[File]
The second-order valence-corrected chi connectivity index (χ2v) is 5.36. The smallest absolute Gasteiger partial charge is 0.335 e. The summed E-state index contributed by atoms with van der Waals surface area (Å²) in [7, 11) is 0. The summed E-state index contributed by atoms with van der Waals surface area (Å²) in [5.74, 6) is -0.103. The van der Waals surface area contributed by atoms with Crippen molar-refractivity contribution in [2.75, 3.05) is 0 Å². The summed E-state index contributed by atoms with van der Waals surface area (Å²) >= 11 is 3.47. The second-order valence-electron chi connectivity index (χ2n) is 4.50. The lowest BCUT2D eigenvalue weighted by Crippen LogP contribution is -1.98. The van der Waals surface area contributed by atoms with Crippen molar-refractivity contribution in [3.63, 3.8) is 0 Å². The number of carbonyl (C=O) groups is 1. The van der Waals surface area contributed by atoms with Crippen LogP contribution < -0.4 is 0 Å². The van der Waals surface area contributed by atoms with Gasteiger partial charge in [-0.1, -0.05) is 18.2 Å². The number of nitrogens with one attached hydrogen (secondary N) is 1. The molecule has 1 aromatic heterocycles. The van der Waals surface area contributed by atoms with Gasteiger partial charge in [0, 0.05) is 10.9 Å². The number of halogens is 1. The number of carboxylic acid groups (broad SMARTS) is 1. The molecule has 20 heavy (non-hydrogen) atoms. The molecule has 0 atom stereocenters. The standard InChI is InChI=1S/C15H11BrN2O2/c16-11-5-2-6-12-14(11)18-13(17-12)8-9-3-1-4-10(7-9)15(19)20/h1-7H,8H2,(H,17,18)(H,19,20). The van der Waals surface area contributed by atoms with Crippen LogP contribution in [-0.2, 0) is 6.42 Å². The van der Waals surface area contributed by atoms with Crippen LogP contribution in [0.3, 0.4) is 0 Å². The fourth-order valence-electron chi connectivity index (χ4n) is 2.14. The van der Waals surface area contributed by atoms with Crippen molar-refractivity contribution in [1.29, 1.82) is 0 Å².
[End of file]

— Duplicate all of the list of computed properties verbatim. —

The second-order valence-corrected chi connectivity index (χ2v) is 5.36. The smallest absolute Gasteiger partial charge is 0.335 e. The summed E-state index contributed by atoms with van der Waals surface area (Å²) in [7, 11) is 0. The summed E-state index contributed by atoms with van der Waals surface area (Å²) in [5.74, 6) is -0.103. The van der Waals surface area contributed by atoms with Crippen molar-refractivity contribution in [2.75, 3.05) is 0 Å². The summed E-state index contributed by atoms with van der Waals surface area (Å²) >= 11 is 3.47. The second-order valence-electron chi connectivity index (χ2n) is 4.50. The lowest BCUT2D eigenvalue weighted by Crippen LogP contribution is -1.98. The van der Waals surface area contributed by atoms with Crippen molar-refractivity contribution in [3.63, 3.8) is 0 Å². The number of carbonyl (C=O) groups is 1. The van der Waals surface area contributed by atoms with Crippen LogP contribution < -0.4 is 0 Å². The van der Waals surface area contributed by atoms with Gasteiger partial charge in [-0.1, -0.05) is 18.2 Å². The number of nitrogens with one attached hydrogen (secondary N) is 1. The molecule has 1 aromatic heterocycles. The van der Waals surface area contributed by atoms with Gasteiger partial charge in [0, 0.05) is 10.9 Å². The number of halogens is 1. The number of carboxylic acid groups (broad SMARTS) is 1. The molecule has 20 heavy (non-hydrogen) atoms. The molecule has 0 atom stereocenters. The standard InChI is InChI=1S/C15H11BrN2O2/c16-11-5-2-6-12-14(11)18-13(17-12)8-9-3-1-4-10(7-9)15(19)20/h1-7H,8H2,(H,17,18)(H,19,20). The van der Waals surface area contributed by atoms with Crippen LogP contribution in [-0.2, 0) is 6.42 Å². The van der Waals surface area contributed by atoms with Crippen LogP contribution in [0.3, 0.4) is 0 Å². The fourth-order valence-electron chi connectivity index (χ4n) is 2.14. The van der Waals surface area contributed by atoms with Crippen molar-refractivity contribution in [1.29, 1.82) is 0 Å².